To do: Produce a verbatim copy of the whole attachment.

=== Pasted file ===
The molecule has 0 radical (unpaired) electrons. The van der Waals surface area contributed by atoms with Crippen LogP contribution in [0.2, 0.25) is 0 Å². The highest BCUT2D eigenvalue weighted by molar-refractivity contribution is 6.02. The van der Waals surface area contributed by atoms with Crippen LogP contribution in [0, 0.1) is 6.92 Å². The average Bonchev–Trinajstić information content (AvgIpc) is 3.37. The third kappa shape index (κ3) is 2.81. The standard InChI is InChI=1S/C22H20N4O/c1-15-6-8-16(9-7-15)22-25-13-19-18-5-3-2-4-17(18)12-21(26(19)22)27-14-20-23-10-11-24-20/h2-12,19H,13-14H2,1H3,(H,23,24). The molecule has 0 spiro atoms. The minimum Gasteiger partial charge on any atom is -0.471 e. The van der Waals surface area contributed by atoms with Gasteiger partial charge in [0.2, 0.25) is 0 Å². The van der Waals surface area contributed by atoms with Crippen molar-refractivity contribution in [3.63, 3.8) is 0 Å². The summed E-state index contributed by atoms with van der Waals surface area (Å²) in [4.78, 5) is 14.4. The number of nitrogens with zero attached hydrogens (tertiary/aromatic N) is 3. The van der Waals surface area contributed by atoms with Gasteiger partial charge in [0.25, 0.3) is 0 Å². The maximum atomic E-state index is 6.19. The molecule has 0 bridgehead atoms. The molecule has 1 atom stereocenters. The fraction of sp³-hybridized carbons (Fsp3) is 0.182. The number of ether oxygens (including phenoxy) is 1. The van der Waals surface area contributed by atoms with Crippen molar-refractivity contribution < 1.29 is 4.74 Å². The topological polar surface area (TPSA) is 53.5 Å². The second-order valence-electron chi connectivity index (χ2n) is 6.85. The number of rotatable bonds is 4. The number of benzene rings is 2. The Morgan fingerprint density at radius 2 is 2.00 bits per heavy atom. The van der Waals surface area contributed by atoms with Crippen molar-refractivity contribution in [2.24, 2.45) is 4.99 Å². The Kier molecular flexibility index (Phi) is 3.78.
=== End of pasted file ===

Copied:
The molecule has 0 radical (unpaired) electrons. The van der Waals surface area contributed by atoms with Crippen LogP contribution in [0.2, 0.25) is 0 Å². The highest BCUT2D eigenvalue weighted by molar-refractivity contribution is 6.02. The van der Waals surface area contributed by atoms with Crippen LogP contribution in [0, 0.1) is 6.92 Å². The average Bonchev–Trinajstić information content (AvgIpc) is 3.37. The third kappa shape index (κ3) is 2.81. The standard InChI is InChI=1S/C22H20N4O/c1-15-6-8-16(9-7-15)22-25-13-19-18-5-3-2-4-17(18)12-21(26(19)22)27-14-20-23-10-11-24-20/h2-12,19H,13-14H2,1H3,(H,23,24). The molecule has 0 spiro atoms. The minimum Gasteiger partial charge on any atom is -0.471 e. The van der Waals surface area contributed by atoms with Gasteiger partial charge in [0.2, 0.25) is 0 Å². The van der Waals surface area contributed by atoms with Crippen molar-refractivity contribution in [3.63, 3.8) is 0 Å². The summed E-state index contributed by atoms with van der Waals surface area (Å²) in [4.78, 5) is 14.4. The number of nitrogens with zero attached hydrogens (tertiary/aromatic N) is 3. The van der Waals surface area contributed by atoms with Gasteiger partial charge in [0.25, 0.3) is 0 Å². The maximum atomic E-state index is 6.19. The molecule has 0 bridgehead atoms. The molecule has 1 atom stereocenters. The fraction of sp³-hybridized carbons (Fsp3) is 0.182. The number of ether oxygens (including phenoxy) is 1. The van der Waals surface area contributed by atoms with Crippen molar-refractivity contribution < 1.29 is 4.74 Å². The topological polar surface area (TPSA) is 53.5 Å². The second-order valence-electron chi connectivity index (χ2n) is 6.85. The number of rotatable bonds is 4. The number of benzene rings is 2. The Morgan fingerprint density at radius 2 is 2.00 bits per heavy atom. The van der Waals surface area contributed by atoms with Crippen molar-refractivity contribution in [2.24, 2.45) is 4.99 Å². The Kier molecular flexibility index (Phi) is 3.78.